For one thing, we said that a Liberal government would establish a municipal loan fund in order to make available additional finances on a long term basis for major municipal improvements at reasonable rates of interest.

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An hon. Member:

When?

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LIB

Lester Bowles Pearson (Leader of the Official Opposition)

Liberal

Mr. Pearson:

Well, perhaps it would have been done by now if the results of the election had been a little different. In any event, as it is not going to be possible for us to do it directly perhaps we can do it indirectly through my right hon. friend and his government. This would mean readier availability of funds which would make possible an immediate start on municipal projects, of

The Address-Mr. Pearson which there are a multitude in Canada now awaiting financing, and thus quickly provide jobs throughout the country. That is the kind of local public works program that would provide immediate jobs and it would also help to bring about a rapid expansion of urgently needed municipal services which in many cases have been long delayed because of lack of funds.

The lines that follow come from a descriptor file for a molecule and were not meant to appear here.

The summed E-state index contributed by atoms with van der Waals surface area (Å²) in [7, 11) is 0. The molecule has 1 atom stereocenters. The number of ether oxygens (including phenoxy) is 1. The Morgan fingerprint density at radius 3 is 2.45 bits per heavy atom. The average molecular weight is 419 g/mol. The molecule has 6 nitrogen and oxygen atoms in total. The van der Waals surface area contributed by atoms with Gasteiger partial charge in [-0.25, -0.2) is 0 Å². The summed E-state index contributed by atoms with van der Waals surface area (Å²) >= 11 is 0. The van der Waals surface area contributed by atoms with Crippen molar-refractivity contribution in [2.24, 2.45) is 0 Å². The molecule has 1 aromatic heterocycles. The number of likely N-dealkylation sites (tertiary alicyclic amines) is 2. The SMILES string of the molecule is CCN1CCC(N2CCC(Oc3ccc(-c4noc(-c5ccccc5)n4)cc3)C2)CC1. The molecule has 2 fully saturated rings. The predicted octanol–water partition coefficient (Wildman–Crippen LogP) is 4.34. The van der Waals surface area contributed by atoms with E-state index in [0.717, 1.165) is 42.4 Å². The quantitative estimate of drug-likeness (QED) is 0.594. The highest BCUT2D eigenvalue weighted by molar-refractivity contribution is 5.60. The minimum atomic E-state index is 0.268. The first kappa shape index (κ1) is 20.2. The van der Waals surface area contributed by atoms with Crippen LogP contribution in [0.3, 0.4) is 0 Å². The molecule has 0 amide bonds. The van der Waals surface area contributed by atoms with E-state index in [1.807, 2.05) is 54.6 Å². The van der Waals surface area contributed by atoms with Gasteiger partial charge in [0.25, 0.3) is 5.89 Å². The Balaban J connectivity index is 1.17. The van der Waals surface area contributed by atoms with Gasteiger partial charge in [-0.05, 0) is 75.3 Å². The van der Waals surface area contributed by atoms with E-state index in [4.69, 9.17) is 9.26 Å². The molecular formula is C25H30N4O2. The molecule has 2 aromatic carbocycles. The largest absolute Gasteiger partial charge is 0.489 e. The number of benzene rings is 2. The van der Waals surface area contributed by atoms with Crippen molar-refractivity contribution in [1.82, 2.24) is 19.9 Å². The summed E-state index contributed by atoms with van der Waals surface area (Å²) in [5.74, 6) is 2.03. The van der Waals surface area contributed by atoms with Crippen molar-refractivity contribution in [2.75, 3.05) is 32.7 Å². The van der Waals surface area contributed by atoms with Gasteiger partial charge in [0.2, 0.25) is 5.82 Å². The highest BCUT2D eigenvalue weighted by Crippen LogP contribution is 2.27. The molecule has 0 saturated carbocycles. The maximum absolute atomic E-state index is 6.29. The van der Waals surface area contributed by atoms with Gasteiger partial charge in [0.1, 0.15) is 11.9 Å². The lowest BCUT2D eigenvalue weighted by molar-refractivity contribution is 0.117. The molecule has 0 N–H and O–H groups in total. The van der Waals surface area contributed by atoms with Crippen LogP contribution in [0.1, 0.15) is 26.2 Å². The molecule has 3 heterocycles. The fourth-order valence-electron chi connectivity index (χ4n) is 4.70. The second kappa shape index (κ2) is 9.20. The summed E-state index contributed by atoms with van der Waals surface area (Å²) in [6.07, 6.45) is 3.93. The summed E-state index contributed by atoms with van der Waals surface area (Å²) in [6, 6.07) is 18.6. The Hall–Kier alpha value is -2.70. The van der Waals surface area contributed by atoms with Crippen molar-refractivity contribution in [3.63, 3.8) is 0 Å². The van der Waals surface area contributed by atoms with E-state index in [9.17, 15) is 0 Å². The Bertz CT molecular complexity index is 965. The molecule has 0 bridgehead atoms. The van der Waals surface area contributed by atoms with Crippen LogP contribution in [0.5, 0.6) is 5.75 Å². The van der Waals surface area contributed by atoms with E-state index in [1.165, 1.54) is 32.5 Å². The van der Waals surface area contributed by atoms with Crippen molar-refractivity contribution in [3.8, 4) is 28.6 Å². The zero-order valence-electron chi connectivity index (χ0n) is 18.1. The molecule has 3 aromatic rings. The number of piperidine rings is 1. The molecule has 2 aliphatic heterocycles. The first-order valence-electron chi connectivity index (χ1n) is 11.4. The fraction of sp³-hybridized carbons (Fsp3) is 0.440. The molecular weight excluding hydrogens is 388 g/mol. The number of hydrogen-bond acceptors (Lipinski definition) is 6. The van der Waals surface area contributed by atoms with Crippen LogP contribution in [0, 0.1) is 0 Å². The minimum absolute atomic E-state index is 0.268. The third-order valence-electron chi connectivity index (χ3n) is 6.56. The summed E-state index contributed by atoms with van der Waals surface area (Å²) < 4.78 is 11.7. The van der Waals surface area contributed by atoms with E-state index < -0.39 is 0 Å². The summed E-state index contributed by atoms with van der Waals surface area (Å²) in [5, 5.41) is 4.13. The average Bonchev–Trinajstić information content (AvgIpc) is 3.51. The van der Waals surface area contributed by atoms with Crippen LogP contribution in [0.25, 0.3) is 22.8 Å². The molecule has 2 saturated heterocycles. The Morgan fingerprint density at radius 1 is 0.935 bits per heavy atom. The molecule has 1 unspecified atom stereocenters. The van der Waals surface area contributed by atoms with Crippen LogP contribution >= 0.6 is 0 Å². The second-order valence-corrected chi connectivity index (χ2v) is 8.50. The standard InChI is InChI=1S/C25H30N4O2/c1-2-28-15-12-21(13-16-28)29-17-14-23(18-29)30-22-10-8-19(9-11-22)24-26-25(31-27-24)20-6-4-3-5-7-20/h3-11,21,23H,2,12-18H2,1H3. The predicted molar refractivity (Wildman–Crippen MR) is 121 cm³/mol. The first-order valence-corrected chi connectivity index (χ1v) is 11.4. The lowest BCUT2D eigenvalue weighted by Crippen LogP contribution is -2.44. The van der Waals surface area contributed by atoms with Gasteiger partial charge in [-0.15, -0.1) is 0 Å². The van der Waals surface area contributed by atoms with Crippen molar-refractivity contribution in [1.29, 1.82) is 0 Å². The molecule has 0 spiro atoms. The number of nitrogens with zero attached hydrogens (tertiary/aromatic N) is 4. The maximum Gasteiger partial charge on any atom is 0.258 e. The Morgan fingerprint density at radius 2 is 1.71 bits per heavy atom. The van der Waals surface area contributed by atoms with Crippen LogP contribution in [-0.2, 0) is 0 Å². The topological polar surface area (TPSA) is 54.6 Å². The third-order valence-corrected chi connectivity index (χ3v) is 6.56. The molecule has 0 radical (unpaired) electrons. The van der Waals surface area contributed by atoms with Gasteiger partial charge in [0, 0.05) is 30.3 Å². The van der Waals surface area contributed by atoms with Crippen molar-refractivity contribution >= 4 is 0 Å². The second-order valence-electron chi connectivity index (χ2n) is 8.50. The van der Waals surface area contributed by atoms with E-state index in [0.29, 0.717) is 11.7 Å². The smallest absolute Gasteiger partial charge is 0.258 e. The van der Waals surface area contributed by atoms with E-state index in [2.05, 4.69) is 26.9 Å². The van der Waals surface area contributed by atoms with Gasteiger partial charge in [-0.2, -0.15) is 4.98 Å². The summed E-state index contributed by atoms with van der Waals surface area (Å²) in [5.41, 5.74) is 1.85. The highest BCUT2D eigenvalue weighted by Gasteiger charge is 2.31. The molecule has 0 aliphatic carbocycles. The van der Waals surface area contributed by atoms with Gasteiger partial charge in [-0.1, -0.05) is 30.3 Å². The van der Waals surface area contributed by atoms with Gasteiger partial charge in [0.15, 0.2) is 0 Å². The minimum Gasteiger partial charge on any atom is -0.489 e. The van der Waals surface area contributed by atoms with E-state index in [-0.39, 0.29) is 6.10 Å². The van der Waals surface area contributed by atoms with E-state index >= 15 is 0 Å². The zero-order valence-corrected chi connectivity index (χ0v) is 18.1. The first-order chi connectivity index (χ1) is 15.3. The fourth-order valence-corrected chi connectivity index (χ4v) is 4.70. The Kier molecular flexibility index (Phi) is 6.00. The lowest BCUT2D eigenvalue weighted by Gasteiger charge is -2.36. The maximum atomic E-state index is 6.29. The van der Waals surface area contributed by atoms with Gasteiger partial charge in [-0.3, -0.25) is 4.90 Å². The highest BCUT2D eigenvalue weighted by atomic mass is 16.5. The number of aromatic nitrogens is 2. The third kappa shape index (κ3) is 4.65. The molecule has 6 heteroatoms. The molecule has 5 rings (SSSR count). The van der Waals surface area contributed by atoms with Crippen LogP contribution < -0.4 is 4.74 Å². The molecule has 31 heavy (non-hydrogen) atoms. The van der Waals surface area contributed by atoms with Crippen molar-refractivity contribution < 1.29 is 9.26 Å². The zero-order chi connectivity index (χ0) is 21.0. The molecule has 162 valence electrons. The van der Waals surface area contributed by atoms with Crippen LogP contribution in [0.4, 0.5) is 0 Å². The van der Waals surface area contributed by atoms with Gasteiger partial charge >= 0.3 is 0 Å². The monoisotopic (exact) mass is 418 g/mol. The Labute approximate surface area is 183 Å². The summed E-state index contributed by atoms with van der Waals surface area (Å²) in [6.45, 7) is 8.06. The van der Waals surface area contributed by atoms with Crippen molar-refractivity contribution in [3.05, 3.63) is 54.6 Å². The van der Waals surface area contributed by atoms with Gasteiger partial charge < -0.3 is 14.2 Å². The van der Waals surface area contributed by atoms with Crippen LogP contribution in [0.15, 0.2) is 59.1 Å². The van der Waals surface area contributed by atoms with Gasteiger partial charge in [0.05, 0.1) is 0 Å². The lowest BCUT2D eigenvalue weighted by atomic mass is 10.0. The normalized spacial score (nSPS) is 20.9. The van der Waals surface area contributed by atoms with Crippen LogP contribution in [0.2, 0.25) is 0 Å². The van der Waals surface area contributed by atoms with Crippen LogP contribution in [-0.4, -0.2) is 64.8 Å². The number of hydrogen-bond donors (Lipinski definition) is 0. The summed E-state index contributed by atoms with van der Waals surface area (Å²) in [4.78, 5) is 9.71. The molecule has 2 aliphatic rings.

The exact scope and administrative set-up of this fund would have to be settled, of course, in consultation with representatives of the provinces and the municipalities. That could be done at the federal-provincial conference which we still hope the government will be calling one of these days to deal with these and related problems.

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An hon. Member:

Why didn't you call one?

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LIB

Lester Bowles Pearson (Leader of the Official Opposition)

Liberal

Mr. Pearson:

Well, we have a very good answer to that question. The reason we have not called this conference is that we are on this side of the house at the present time.